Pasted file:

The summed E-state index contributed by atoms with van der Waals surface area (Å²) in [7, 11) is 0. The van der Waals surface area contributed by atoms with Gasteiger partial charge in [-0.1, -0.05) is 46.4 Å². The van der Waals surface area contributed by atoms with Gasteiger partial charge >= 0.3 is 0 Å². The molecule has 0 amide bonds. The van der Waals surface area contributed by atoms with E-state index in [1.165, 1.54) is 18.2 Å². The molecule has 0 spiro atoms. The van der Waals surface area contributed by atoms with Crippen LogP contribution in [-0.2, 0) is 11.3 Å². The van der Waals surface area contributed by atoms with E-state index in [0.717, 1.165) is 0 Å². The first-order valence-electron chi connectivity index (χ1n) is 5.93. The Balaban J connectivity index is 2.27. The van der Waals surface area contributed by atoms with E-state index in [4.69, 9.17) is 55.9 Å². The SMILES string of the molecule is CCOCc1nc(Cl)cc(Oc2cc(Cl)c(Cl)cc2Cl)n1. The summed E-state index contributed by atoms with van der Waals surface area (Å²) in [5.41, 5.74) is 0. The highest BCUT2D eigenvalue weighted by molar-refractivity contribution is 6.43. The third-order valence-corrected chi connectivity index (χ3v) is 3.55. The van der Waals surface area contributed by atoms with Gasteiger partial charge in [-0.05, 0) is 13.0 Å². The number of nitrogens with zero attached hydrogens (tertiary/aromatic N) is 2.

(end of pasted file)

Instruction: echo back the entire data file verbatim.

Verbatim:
The summed E-state index contributed by atoms with van der Waals surface area (Å²) in [7, 11) is 0. The van der Waals surface area contributed by atoms with Gasteiger partial charge in [-0.1, -0.05) is 46.4 Å². The van der Waals surface area contributed by atoms with Gasteiger partial charge >= 0.3 is 0 Å². The molecule has 0 amide bonds. The van der Waals surface area contributed by atoms with E-state index in [1.165, 1.54) is 18.2 Å². The molecule has 0 spiro atoms. The van der Waals surface area contributed by atoms with Crippen LogP contribution in [-0.2, 0) is 11.3 Å². The van der Waals surface area contributed by atoms with E-state index in [0.717, 1.165) is 0 Å². The first-order valence-electron chi connectivity index (χ1n) is 5.93. The Balaban J connectivity index is 2.27. The van der Waals surface area contributed by atoms with E-state index in [4.69, 9.17) is 55.9 Å². The SMILES string of the molecule is CCOCc1nc(Cl)cc(Oc2cc(Cl)c(Cl)cc2Cl)n1. The summed E-state index contributed by atoms with van der Waals surface area (Å²) in [5.41, 5.74) is 0. The highest BCUT2D eigenvalue weighted by molar-refractivity contribution is 6.43. The third-order valence-corrected chi connectivity index (χ3v) is 3.55. The van der Waals surface area contributed by atoms with Gasteiger partial charge in [-0.05, 0) is 13.0 Å². The number of nitrogens with zero attached hydrogens (tertiary/aromatic N) is 2.